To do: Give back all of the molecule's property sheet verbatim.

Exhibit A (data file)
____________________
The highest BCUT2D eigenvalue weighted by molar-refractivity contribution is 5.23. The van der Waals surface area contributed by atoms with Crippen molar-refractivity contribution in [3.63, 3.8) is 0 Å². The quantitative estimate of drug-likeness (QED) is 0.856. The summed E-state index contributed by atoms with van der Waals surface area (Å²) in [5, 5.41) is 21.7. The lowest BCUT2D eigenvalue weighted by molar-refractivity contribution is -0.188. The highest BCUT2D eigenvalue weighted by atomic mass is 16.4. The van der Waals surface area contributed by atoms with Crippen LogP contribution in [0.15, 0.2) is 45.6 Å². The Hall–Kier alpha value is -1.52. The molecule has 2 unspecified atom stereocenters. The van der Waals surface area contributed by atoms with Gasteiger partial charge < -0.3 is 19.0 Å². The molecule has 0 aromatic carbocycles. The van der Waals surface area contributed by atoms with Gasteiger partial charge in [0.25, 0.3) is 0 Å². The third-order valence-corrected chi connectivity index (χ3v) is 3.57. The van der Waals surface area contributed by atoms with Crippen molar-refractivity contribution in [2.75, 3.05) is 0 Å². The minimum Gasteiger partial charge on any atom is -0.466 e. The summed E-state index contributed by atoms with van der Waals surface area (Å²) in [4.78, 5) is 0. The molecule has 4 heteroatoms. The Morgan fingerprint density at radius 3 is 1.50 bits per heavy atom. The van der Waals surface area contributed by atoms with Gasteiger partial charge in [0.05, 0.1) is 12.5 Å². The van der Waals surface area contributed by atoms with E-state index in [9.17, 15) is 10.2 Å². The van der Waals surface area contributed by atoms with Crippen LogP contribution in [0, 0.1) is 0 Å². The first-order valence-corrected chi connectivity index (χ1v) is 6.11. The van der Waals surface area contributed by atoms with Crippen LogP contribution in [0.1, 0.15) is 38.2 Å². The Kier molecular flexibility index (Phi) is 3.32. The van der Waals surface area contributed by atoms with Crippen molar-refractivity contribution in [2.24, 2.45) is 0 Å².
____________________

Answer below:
The highest BCUT2D eigenvalue weighted by molar-refractivity contribution is 5.23. The van der Waals surface area contributed by atoms with Crippen molar-refractivity contribution in [3.63, 3.8) is 0 Å². The quantitative estimate of drug-likeness (QED) is 0.856. The summed E-state index contributed by atoms with van der Waals surface area (Å²) in [5, 5.41) is 21.7. The lowest BCUT2D eigenvalue weighted by molar-refractivity contribution is -0.188. The highest BCUT2D eigenvalue weighted by atomic mass is 16.4. The van der Waals surface area contributed by atoms with Crippen LogP contribution in [0.15, 0.2) is 45.6 Å². The Hall–Kier alpha value is -1.52. The molecule has 2 unspecified atom stereocenters. The van der Waals surface area contributed by atoms with Gasteiger partial charge < -0.3 is 19.0 Å². The molecule has 0 aromatic carbocycles. The van der Waals surface area contributed by atoms with Gasteiger partial charge in [0.25, 0.3) is 0 Å². The third-order valence-corrected chi connectivity index (χ3v) is 3.57. The van der Waals surface area contributed by atoms with Crippen molar-refractivity contribution in [2.75, 3.05) is 0 Å². The minimum Gasteiger partial charge on any atom is -0.466 e. The summed E-state index contributed by atoms with van der Waals surface area (Å²) in [4.78, 5) is 0. The molecule has 4 heteroatoms. The Morgan fingerprint density at radius 3 is 1.50 bits per heavy atom. The van der Waals surface area contributed by atoms with Gasteiger partial charge in [0.05, 0.1) is 12.5 Å². The van der Waals surface area contributed by atoms with E-state index in [9.17, 15) is 10.2 Å². The van der Waals surface area contributed by atoms with Crippen LogP contribution in [0, 0.1) is 0 Å². The first-order valence-corrected chi connectivity index (χ1v) is 6.11. The van der Waals surface area contributed by atoms with Crippen LogP contribution in [0.1, 0.15) is 38.2 Å². The Kier molecular flexibility index (Phi) is 3.32. The van der Waals surface area contributed by atoms with Crippen molar-refractivity contribution in [2.24, 2.45) is 0 Å².